Batsmen are constantly rewarded and bowlers punished through new rules like free hits, first for front foot no-balls and then, after 2015, all no-balls. The rules punish errors by bowlers immediately — no ball, wide ball, etc —  but not those of batsmen (running on the pitch) who receive a couple of non-punitive warnings.

Batsmen can get runners, can come back immediately after retiring hurt, but bowlers cannot. Bowlers can only bowl a fixed numbers of overs in ODIs and T-20s but there’s no limit on how many overs a batsman can bat.

There is no letting up on the assault against bowlers. Every new innovation seems to come specifically to undermine them. The DRS system may be seen as a bowler’s friend, but it is really not. A 2017 study showed that bowlers got a DRS decision in their favour only 20 per cent of the time, versus 34 per cent for the batters. Even the protocols of the system itself favour the bat over the ball — the batsman has to autonomy to ask for a review, but the bowler can only appeal to his captain.

Batting tactics of all sorts —  switch hits, reverse hits — are acceptable and are indeed celebrated. Bowling tactics are looked on as cheating. Greg Chappell was within the law when instructing his brother to bowl underarm against New Zealand, but he was excoriated and vilified.

Where the rules do not damage the bowler, the associations do. Australia banned the “doosra” in 2009, on the grounds that it was a chuck. The other aspect is technology, which is allowed unchecked when it comes to bats and other batting gear. Dennis Lillee had been criticised for coming out with an aluminium bat, but the modern bat is a bludgeon, very different from the wood used by Sir Don Bradman, Gary Sobers and even Sunil Gavaskar.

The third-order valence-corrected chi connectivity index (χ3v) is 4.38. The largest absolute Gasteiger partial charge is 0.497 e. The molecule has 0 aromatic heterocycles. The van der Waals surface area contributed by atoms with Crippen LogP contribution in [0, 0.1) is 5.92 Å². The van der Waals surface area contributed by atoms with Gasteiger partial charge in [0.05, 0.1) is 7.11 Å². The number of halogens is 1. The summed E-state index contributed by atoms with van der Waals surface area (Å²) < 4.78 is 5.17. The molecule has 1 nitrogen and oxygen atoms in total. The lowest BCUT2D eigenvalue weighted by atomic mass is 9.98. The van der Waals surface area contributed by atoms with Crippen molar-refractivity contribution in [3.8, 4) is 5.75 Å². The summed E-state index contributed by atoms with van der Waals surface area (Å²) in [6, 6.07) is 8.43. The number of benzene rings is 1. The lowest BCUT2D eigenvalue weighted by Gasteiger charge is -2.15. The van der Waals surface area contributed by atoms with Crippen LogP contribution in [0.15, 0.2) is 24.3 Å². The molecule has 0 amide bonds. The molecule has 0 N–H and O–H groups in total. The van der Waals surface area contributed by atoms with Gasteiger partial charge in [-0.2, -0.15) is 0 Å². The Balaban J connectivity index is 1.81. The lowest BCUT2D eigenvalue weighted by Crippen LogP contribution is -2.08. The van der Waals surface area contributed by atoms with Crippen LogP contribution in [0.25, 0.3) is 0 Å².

All this has led to damage. We must not think that it has not. Bowling has been looked down on from the time of Harold Larwood (it was Doug Jardine who devised “Bodyline” but shamefully it was Larwood who was punished for it) to the Dalit cricketer, Balu Palwankar.

In our country, where manual labour is despised, bowlers and bowling have suffered. India has for long led the world in looking down on the bowler and the data here is absolutely clear. Try making an all-time Indian XI. The batting is world class (Gavaskar, Sehwag, Kohli, Tendulkar, Dravid), and the bowling is pedestrian. Kapil Dev, Kumble, Harbhajan and Ashwin are our highest wicket takers. The first three of them average around 30 runs a wicket, and are not in the same league as the Australians or the West Indians or Pakistanis. In the list of the best all-time Test bowling averages, the highest placed Indian bowler is ranked 35 (Jasprit Bumrah), the next one is ranked 72 (R. Ashwin). If we have not been world beaters in cricket for the longest time, here is the reason — we look down on our bowlers and deify batsmen. We have been brought up on the cliche that the benefit of the doubt must always go to the batsman. But why?

Tags: greg chappell, new zealand, dennis lillee, sunil gavaskar, doosra, sir don bradman